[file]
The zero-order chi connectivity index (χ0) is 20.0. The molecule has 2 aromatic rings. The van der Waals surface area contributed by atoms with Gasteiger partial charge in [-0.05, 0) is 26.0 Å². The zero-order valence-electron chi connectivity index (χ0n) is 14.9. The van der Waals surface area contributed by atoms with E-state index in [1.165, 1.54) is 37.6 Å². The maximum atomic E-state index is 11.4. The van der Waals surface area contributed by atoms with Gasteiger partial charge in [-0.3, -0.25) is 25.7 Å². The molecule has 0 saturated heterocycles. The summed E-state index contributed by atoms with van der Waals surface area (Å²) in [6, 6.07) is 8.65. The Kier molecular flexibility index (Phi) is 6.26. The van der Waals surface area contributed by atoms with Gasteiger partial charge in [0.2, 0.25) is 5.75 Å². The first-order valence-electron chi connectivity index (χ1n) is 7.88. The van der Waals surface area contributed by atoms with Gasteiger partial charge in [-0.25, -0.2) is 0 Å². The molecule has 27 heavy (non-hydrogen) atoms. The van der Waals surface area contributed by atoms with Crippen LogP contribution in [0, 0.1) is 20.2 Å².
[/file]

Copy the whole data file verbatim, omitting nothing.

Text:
The zero-order chi connectivity index (χ0) is 20.0. The molecule has 2 aromatic rings. The van der Waals surface area contributed by atoms with Gasteiger partial charge in [-0.05, 0) is 26.0 Å². The zero-order valence-electron chi connectivity index (χ0n) is 14.9. The van der Waals surface area contributed by atoms with E-state index in [1.165, 1.54) is 37.6 Å². The maximum atomic E-state index is 11.4. The van der Waals surface area contributed by atoms with Gasteiger partial charge in [-0.3, -0.25) is 25.7 Å². The molecule has 0 saturated heterocycles. The summed E-state index contributed by atoms with van der Waals surface area (Å²) in [6, 6.07) is 8.65. The Kier molecular flexibility index (Phi) is 6.26. The van der Waals surface area contributed by atoms with Gasteiger partial charge in [0.2, 0.25) is 5.75 Å². The first-order valence-electron chi connectivity index (χ1n) is 7.88. The van der Waals surface area contributed by atoms with Gasteiger partial charge in [-0.25, -0.2) is 0 Å². The molecule has 27 heavy (non-hydrogen) atoms. The van der Waals surface area contributed by atoms with Crippen LogP contribution in [0, 0.1) is 20.2 Å².